Typical Duration: 1-2 hours
End: Tottenham Hale station
Route: National Cycle Network 1
Congestion, exhaust fumes, traffic-clogged lanes and stressed commuters…forget it! The Lee Valley cycle route serves up a much more appealing perspective of London as it winds its way through a patchwork of parks, marshland and waterways. Starting at the Greenwich foot tunnel, the cycle path journeys through the Isle of Dogs, Victoria Park, the legendary Hackney Marshes and eventually comes to an optional end at Tottenham Hale station.
Slopes, inclines and tricky bits on the Lee Valley Cycle Route
Despite the numerous parks and marshlands, this is very much an urban cycle path. Tower blocks, warehouses and the scaffolding for the Olympic Village rise and hover in the distance. Although the ride starts at Greenwich, the Greenwich foot tunnel is actually a pedestrian tunnel so you will need to push your bike through to the other side. The tunnel is no problem at all as it is 1217 feet long and lined with bright lights.
The cycle path through Docklands is on-road however this eventually gives way to traffic free tarmac and grit surfaces once you reach Regent’s Canal. There are no hills at all and after cycling through the initial streets, the route becomes very child friendly.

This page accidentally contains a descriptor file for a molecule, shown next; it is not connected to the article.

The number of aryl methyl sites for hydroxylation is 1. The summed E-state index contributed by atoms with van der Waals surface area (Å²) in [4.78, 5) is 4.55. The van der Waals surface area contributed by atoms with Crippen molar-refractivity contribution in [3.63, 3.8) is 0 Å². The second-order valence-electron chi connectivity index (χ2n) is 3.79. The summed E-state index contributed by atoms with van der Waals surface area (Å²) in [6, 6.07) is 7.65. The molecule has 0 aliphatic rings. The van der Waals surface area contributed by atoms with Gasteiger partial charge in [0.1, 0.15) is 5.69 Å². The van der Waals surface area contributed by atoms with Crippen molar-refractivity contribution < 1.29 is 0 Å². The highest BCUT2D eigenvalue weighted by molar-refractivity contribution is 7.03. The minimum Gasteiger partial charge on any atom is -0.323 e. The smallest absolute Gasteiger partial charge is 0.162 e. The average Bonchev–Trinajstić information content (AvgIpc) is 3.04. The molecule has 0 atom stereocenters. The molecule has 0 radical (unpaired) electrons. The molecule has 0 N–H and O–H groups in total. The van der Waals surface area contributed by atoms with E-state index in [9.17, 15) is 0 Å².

Look out for…
Mudchute Park and Farm
Nestled in a little oasis of calm in the Isle of Dogs, Mudchute Farm is well worth a visit as it is London’s largest inner-city farm and is completely unspoiled by the development of Canary Wharf. Locals range from lamas, to bulls, to docile donkeys just kicking back. The café in the farm serves a great cream tea and even better garlic mushrooms on toast. Entrance into the farm is free which is also a bonus.
Victoria Park is one of London’s best kept secrets with its tree-lined carriageways, lakes and ornate bridges. It is the oldest municipal park in the world and was opened to the public in 1900. The western section of the park contains a picturesque lake with a fully functioning fountain which makes a great picnic spot.
Hackney Marshes is the world famous home of grassroots football. With over 100 pitches on offer, this area has earned its living as having Europe’s largest collection of football fields. All around the edge of the park there are paths and strips of woodland. The cycle path follows the River Lee Navigation on the west side, allowing you to enjoy the serenity of nature.
Springfield Park is an attractive park initially built on the grounds of three 19th century houses, one of which still survives and serves as a delightful café known as Spark Café. Spark Cafe is a convenient spot to rest as its slightly elevated position in the park offers fine views across the River Lea and Walthamstow Marshes.
Necessary information for the Lee Valley Cycle Route
Getting to and from this cycle route is no trouble at all. Trains from Tottenham Hale back to Liverpool Street in central London are extremely frequent, and bikes are allowed on board apart from weekday peak times. If you need to get back to Greenwich from Liverpool Street, you could either cycle or push your bike the short distance to London Bridge station, where trains to Greenwich run every 10 minutes.